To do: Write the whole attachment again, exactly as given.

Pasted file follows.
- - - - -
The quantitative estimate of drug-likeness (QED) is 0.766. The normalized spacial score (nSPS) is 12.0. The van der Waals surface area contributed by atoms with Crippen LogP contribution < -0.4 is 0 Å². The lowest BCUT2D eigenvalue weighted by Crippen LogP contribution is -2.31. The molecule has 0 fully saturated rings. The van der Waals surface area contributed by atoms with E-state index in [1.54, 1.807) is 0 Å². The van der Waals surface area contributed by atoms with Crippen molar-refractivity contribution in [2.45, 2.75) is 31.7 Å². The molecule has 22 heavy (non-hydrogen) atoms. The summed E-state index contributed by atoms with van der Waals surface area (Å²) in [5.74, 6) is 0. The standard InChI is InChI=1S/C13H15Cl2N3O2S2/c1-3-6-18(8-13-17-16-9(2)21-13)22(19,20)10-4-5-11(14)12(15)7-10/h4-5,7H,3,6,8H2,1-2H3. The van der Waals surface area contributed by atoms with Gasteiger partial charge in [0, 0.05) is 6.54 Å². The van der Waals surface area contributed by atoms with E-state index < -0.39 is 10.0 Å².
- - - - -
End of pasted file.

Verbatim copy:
The quantitative estimate of drug-likeness (QED) is 0.766. The normalized spacial score (nSPS) is 12.0. The van der Waals surface area contributed by atoms with Crippen LogP contribution < -0.4 is 0 Å². The lowest BCUT2D eigenvalue weighted by Crippen LogP contribution is -2.31. The molecule has 0 fully saturated rings. The van der Waals surface area contributed by atoms with E-state index in [1.54, 1.807) is 0 Å². The van der Waals surface area contributed by atoms with Crippen molar-refractivity contribution in [2.45, 2.75) is 31.7 Å². The molecule has 22 heavy (non-hydrogen) atoms. The summed E-state index contributed by atoms with van der Waals surface area (Å²) in [5.74, 6) is 0. The standard InChI is InChI=1S/C13H15Cl2N3O2S2/c1-3-6-18(8-13-17-16-9(2)21-13)22(19,20)10-4-5-11(14)12(15)7-10/h4-5,7H,3,6,8H2,1-2H3. The van der Waals surface area contributed by atoms with Gasteiger partial charge in [0, 0.05) is 6.54 Å². The van der Waals surface area contributed by atoms with E-state index < -0.39 is 10.0 Å².